Is it smart to have families on the Enterprise-D?

Discussion in 'The Next Generation' started by HansentheSwede, Feb 1, 2013.

  1. Christopher

    Christopher Writer Admiral

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    Well, I think the intention of the designers was that the saucer would normally be left behind in a safe place before the battle section went off to a military engagement. Or, as we saw in "The Arsenal of Freedom," if the ship came under attack, they would retreat to a safe place, separate the hulls, and then take the battle section back to engage the enemy. The situation in "Encounter at Farpoint" was presumably meant to be somewhat anomalous because the ship was unable to retreat from the threat and had no choice but to separate the saucer during pursuit and hope it would be left alone.

    I imagine that if the miniature with the separating hulls had been easier to work with and the producers had used it more regularly, you might've seen more episodes opening with something like, "Captain's Log, stardate 42424.2. The Enterprise has been ordered to investigate a possible border incursion by the Meanalien Conglomerate. Thus, we are leaving the saucer section behind at Starbase 23-Skidoo and will proceed to the border in the battle section." Heck, they even could've done an A-plot with the battle section engaging the bad guys and a more character-driven or comic-relief B-plot back aboard the saucer.

    You have a point, though; it would've made more sense if maybe both hulls had had warp capability. I guess they didn't go with that because it would've been too great a departure from the familiar saucer-and-two-nacelles design.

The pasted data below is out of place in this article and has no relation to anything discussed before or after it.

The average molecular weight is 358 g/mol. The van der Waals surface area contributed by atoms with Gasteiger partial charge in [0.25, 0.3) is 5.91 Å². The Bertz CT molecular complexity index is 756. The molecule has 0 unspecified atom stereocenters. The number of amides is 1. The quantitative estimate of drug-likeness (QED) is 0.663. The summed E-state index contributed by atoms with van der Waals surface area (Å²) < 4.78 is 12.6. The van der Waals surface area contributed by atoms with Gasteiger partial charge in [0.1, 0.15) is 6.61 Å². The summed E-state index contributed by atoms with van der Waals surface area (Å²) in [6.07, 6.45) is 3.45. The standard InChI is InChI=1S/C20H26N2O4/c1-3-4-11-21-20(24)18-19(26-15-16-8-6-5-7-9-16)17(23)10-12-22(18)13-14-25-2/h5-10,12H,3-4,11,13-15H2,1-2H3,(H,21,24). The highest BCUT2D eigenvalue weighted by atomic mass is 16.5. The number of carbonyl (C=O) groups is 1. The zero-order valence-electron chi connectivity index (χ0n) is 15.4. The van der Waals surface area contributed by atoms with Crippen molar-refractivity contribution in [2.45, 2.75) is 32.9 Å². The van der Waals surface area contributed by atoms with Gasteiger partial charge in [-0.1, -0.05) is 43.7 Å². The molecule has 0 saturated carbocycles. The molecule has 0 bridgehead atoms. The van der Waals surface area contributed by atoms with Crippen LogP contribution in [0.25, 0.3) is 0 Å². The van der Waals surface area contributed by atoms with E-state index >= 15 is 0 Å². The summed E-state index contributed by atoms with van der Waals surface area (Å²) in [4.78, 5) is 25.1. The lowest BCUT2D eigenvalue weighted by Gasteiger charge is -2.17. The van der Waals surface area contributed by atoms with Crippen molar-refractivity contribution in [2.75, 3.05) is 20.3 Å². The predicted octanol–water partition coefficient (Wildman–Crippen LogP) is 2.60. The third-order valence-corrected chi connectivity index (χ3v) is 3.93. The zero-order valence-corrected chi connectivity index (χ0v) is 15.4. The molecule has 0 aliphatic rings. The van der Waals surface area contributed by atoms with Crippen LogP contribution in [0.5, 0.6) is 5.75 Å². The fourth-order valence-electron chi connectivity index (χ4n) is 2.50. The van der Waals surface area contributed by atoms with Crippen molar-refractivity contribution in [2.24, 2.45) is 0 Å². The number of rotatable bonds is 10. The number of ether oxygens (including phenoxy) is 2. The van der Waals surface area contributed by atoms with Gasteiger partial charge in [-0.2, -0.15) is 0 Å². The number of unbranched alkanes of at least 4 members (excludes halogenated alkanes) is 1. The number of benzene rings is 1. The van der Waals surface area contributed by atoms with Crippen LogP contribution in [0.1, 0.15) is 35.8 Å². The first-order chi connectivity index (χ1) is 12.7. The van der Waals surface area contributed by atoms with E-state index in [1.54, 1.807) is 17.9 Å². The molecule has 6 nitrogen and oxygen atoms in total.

2. JiNX-01

    JiNX-01 Admiral Admiral

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  3. Christopher

    Christopher Writer Admiral

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  4. Trekker4747

    Trekker4747 Boldly going... Premium Member

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    But the star-drive section needed the speed and power of the warp engines (not to mention the main armaments of the torpedo launchers) for combat. I believe that the "idea" is that the saucer has "sustainer" engines that allowed it to "coast" at a warp speed for a short-while before dropping to impulse.

    The star-drive section likely would lure the attacking vessels away from the saucer section by being the bigger threat.
     
  5. DWF

    DWF Admiral Admiral

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    It makes a lot of sense actually, you have budget and time to consider. With longer stories and bigger budgets like The Way Of The Warrior you can do things like that, but you can't with a mere 42 minutes to tell a story.
     
  6. Christopher

    Christopher Writer Admiral